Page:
Additionally, there are booklets with copies of wedding anniversary announcements that appear in the newspaper and copies of newspaper obituaries.

Various research books, county school yearbooks, photo albums, family reunion books, club albums, church records and German ancestry resources are also available on the shelves.

“We’re not letting anyone go,” Brewer said. “You can’t copy the whole book. You can copy the information you need.

Also in the library there are cabinets with microfilms from local newspapers and a microfilm reader which can be used for research.

If someone lives out of state they can email [email protected] and receive help in their research.

The history center also offers the Jackson County Pioneer Society, which recognizes anyone who is directly descended from someone living in the county during one of four time periods: pre-1820 (early families), 1820-1850 (founders ), 1851 to 1880 (settlers). ) and 1881 to 1910 (Builders).

Application forms are available at the genealogical library. New members are inducted each fall at the History Center’s Pioneer Dinner.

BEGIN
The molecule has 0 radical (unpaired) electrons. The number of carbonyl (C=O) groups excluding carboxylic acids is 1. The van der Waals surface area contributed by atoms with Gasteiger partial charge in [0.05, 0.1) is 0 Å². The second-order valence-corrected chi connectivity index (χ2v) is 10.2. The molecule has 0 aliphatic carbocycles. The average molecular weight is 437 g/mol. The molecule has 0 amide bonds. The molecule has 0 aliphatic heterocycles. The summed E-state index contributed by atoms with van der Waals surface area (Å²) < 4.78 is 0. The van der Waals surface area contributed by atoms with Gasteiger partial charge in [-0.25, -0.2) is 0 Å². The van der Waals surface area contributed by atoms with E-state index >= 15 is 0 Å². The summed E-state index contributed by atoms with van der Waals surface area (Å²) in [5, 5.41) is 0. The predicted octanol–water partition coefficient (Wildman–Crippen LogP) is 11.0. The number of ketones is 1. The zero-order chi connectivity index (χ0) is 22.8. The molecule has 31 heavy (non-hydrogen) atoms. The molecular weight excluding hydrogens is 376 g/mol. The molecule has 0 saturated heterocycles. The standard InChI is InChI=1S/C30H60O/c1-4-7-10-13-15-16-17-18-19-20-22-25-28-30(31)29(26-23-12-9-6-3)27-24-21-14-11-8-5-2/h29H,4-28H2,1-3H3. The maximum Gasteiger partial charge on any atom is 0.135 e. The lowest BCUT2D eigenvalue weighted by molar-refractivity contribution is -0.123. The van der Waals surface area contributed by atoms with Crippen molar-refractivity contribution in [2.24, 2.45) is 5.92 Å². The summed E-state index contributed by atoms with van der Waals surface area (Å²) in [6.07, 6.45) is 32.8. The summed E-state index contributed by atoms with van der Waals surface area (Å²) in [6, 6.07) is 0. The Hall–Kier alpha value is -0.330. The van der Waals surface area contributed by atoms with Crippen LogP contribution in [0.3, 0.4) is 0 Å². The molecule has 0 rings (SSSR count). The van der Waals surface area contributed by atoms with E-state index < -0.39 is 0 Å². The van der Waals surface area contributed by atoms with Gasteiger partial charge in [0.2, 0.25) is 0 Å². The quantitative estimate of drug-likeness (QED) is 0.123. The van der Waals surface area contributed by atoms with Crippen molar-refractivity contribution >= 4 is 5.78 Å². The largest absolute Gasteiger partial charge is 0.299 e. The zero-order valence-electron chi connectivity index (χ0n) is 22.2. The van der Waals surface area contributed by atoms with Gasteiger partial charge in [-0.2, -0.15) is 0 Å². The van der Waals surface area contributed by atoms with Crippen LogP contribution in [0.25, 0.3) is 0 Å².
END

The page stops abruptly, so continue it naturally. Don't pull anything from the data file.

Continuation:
A couple of things visitors to the genealogical library can take home inexpensively are a map of Jackson County, a current map of Jackson County, and a family tree.

Currently, the library is open from 9:00 a.m. to 4:00 p.m. on Mondays, Tuesdays and Fridays. Due to the COVID-19 pandemic, visitors are recommended to wear a face mask and practice social distancing.

Brewer said before the pandemic, the library averaged about 300 visitors a year. Since the start of the pandemic, however, visitor numbers have plummeted and she said there were usually not many people there at a time.

“Winter is a good time to start,” Brewer said of his stint doing research. “It’s cold outside. It’s hot in here.

The History Center is looking for volunteers to work half-days (9:00 a.m. to 12:30 p.m. or 12:30 p.m. to 4:00 p.m.) in the genealogical library or help with upcoming fourth-year campus visits.

“When I volunteer here, I bring my own family research and work there,” Brewer said. “Then if someone comes along and needs help, we’re here to help.”